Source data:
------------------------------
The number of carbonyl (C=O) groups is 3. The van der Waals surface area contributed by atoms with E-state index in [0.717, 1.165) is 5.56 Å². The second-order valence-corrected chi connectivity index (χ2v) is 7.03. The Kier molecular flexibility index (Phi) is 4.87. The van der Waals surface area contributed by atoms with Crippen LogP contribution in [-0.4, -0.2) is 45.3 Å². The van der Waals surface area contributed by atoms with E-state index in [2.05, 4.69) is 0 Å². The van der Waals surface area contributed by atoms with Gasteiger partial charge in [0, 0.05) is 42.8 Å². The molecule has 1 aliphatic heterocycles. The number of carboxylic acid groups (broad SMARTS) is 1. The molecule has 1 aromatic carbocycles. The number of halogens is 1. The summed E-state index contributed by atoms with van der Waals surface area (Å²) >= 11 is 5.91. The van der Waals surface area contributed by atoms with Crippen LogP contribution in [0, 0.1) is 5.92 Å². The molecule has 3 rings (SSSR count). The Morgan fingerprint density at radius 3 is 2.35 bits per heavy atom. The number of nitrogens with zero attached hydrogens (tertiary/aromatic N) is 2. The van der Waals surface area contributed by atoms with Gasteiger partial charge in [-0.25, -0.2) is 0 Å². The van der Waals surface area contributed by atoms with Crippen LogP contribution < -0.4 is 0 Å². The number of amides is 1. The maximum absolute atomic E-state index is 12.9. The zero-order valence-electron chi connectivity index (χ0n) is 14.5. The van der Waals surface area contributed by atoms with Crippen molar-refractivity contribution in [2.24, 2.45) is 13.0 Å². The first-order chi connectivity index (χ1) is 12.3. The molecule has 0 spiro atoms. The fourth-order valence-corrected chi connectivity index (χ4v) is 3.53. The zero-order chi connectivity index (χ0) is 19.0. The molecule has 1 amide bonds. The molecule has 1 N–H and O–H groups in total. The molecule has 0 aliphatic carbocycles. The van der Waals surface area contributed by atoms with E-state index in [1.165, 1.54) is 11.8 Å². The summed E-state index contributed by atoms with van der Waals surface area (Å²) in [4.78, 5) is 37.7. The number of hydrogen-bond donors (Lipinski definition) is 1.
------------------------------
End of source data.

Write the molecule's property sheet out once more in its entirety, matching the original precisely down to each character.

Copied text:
The number of carbonyl (C=O) groups is 3. The van der Waals surface area contributed by atoms with E-state index in [0.717, 1.165) is 5.56 Å². The second-order valence-corrected chi connectivity index (χ2v) is 7.03. The Kier molecular flexibility index (Phi) is 4.87. The van der Waals surface area contributed by atoms with Crippen LogP contribution in [-0.4, -0.2) is 45.3 Å². The van der Waals surface area contributed by atoms with E-state index in [2.05, 4.69) is 0 Å². The van der Waals surface area contributed by atoms with Gasteiger partial charge in [0, 0.05) is 42.8 Å². The molecule has 1 aliphatic heterocycles. The number of carboxylic acid groups (broad SMARTS) is 1. The molecule has 1 aromatic carbocycles. The number of halogens is 1. The summed E-state index contributed by atoms with van der Waals surface area (Å²) >= 11 is 5.91. The van der Waals surface area contributed by atoms with Crippen LogP contribution in [0, 0.1) is 5.92 Å². The molecule has 3 rings (SSSR count). The Morgan fingerprint density at radius 3 is 2.35 bits per heavy atom. The number of nitrogens with zero attached hydrogens (tertiary/aromatic N) is 2. The van der Waals surface area contributed by atoms with Gasteiger partial charge in [-0.25, -0.2) is 0 Å². The van der Waals surface area contributed by atoms with Crippen LogP contribution < -0.4 is 0 Å². The number of amides is 1. The maximum absolute atomic E-state index is 12.9. The zero-order valence-electron chi connectivity index (χ0n) is 14.5. The van der Waals surface area contributed by atoms with Crippen molar-refractivity contribution in [2.24, 2.45) is 13.0 Å². The first-order chi connectivity index (χ1) is 12.3. The molecule has 0 spiro atoms. The fourth-order valence-corrected chi connectivity index (χ4v) is 3.53. The zero-order chi connectivity index (χ0) is 19.0. The molecule has 1 amide bonds. The molecule has 1 N–H and O–H groups in total. The molecule has 0 aliphatic carbocycles. The van der Waals surface area contributed by atoms with E-state index in [1.165, 1.54) is 11.8 Å². The summed E-state index contributed by atoms with van der Waals surface area (Å²) in [4.78, 5) is 37.7. The number of hydrogen-bond donors (Lipinski definition) is 1.